In April 2016 I had an email from Jim who was about to do the hard drive mod described below. Up to now he had been using a CF card. He had mounted the card and reader on the inside of the cover.
"Two bolts are secured to the casing with a single nut each. The adaptor then sits on those nuts secured by two further nuts locked together on each side. A square of duck tape underneath prevents any potential shorting. The CF card is running a LAMP web server using the final version of Crunchbang."
In February 2016 I received an email from Rich Hawley describing his approach to adding a hard drive to the t5720. There is little space internally to fit a drive and his solution I think is rather neat.
The first thing to note is that with the t5720 the cover arrangement is a little different to other HP thin clients. With those you slide off the outer plastic cover and then have to undo (usually) five screws to remove the internal metal screening cover.
With the t5720 the plastic cover is fixed to the internal metal screening cover and both slide off together. In addition, for a reason I'm not sure about, the centre of the cover that carries the HP logo has another square also carrying the logo plugged into it.
You can see the additional cover in place and a handy slot to let you pop it off with a flat-bladed screwdriver.
Rich's solution is to remove the second square and mount the hard drive where it was.
He then cut a slot in the cover for the ribbon cable to run through to the IDE connector.
Finally, using four 6mm stand-off pillars, he remounted the smaller square over the hard drive.
The result is quite a visually neat solution with the added benefit of reasonable air circulation around the hard drive - assuming you're using the t5720 in a vertical orientation.
In August 2021 I had an email from a reader who had followed a guide from 2012 on adding a hard drive to a t5720. Essentially this involved:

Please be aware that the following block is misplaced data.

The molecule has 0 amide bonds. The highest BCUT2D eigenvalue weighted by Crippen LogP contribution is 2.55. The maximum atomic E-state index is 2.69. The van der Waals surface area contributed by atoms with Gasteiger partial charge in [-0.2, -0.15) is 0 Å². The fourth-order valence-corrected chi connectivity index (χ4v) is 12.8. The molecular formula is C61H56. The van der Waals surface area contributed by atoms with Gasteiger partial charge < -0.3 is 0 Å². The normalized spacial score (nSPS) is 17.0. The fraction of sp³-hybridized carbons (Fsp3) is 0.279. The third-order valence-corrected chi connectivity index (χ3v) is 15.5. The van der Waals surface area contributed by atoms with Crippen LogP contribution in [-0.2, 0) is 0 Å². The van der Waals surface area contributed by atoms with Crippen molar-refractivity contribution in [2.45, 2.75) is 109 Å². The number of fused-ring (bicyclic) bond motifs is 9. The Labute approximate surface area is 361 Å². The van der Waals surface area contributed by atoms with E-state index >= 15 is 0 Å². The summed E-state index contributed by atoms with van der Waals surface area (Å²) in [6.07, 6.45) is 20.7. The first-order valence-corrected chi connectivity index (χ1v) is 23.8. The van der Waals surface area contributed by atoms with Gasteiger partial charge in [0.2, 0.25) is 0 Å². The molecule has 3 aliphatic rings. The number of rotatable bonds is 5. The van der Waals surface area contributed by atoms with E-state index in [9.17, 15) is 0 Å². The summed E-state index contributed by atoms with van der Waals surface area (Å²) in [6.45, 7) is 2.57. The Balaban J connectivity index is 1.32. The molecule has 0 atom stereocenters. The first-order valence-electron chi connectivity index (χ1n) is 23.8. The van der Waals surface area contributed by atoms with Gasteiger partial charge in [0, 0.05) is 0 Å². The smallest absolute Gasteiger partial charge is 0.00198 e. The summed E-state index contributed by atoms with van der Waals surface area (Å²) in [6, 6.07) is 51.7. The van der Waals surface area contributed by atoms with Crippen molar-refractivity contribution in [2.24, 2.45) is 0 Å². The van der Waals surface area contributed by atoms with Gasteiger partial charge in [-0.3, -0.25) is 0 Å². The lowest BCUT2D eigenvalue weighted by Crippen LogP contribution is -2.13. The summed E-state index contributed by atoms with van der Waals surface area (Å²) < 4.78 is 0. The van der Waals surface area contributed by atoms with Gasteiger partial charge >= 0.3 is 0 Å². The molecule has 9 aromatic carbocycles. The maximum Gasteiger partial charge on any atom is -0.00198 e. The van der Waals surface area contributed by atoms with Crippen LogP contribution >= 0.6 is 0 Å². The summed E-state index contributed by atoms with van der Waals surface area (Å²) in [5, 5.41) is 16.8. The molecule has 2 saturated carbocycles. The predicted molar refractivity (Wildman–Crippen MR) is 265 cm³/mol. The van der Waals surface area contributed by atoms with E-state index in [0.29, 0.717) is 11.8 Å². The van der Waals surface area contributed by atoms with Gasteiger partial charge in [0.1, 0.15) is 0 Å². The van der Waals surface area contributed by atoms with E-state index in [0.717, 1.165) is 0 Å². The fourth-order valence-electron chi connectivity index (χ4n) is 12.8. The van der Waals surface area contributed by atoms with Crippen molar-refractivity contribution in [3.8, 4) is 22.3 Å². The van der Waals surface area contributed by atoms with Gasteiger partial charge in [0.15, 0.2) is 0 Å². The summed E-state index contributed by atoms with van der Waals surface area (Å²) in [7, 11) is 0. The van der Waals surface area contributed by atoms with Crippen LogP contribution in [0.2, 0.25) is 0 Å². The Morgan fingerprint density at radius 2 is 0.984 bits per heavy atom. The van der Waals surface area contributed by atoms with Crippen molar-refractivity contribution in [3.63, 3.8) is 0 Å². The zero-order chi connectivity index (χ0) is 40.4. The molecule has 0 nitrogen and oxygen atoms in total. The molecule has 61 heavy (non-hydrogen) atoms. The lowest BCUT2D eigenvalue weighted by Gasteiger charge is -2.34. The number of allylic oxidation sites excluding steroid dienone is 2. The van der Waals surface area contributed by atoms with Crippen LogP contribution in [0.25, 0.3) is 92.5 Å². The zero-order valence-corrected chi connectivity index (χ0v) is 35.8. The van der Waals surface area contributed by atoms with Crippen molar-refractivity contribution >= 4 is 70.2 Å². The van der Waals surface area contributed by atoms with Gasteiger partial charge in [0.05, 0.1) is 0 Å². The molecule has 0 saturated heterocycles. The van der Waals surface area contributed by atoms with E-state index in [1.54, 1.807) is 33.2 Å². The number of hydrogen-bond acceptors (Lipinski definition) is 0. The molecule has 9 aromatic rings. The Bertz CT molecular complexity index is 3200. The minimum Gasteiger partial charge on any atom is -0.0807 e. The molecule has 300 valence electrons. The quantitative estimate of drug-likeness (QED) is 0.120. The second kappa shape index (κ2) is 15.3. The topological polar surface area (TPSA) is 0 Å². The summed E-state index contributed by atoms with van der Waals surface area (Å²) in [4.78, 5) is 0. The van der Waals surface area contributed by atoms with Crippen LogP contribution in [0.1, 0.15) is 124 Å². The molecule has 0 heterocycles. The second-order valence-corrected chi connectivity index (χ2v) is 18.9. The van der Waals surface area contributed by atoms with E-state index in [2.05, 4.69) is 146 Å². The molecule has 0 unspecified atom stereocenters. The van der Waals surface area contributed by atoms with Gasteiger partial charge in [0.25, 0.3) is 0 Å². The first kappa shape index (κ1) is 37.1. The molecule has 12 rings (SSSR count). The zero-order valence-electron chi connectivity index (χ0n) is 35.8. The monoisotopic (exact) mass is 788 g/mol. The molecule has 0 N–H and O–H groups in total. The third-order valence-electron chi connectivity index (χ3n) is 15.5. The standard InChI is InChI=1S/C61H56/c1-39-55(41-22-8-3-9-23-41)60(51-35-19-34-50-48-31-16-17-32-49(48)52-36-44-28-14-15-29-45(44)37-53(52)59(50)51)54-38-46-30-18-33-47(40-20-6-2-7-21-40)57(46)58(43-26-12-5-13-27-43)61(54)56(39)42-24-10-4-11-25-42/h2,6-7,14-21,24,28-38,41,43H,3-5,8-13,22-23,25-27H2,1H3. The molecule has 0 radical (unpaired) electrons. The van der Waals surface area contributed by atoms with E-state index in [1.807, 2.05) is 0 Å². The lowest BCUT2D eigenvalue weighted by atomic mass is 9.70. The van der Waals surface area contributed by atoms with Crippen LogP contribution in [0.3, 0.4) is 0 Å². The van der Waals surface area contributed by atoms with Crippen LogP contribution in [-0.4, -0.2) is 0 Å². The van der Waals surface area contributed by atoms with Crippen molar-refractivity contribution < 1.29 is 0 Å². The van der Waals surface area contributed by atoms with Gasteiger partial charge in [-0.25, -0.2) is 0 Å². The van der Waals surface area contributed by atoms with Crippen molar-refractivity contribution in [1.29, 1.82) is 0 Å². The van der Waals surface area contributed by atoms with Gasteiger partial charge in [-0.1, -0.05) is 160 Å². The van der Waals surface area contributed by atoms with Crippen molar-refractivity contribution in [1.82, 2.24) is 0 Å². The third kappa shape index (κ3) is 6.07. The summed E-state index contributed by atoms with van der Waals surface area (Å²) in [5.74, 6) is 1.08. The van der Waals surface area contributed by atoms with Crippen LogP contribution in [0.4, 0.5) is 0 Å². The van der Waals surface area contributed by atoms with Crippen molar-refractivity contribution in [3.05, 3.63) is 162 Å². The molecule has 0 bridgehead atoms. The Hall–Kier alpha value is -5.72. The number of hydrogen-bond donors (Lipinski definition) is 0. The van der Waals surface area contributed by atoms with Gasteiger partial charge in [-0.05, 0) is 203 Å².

...mounting the drive on the inside of metal screening cover and placing it so it is over the heatsink that's cooling the support chipset.
...then trimming the fins on that heatsink so that there is space for the drive when the cover is replaced. Here I believe about 5mm(?) has been removed so that the fins are now the same height as the mounting screws.
A before (lhs) and after (rhs) comparison so you can see that a sizeable volume of cooling fins have been removed.
(Doing my best with existing photos. Hopefully you get the idea).
My correspondent went on to say:
"The chipset on that unit now gets way hotter than the CPU and in doing so results in system instability. I learned that the hard way. After 2-3 days with the degraded cooling in place the USB controller just stopped working until I shut down the device and let it cool down."
This is a salutary lesson in the need to think through any side effects of your proposed modification(s). Heat dissipation in fanless thin clients is very reliant on adequate passive heat sinking and good ventilation as there are no fans to force a generous amount of air through the unit and over the heat sinks.
Any modification that reduces the passive cooling, restricts air circulation or adds a significant heat source erodes the design margins and may lead to system instability. Note the 'may' as your local environment (eg: typical room temperature) and where/how your thin client is placed also plays a part.
Any comments? email me. Added February 2016 Last update August 2021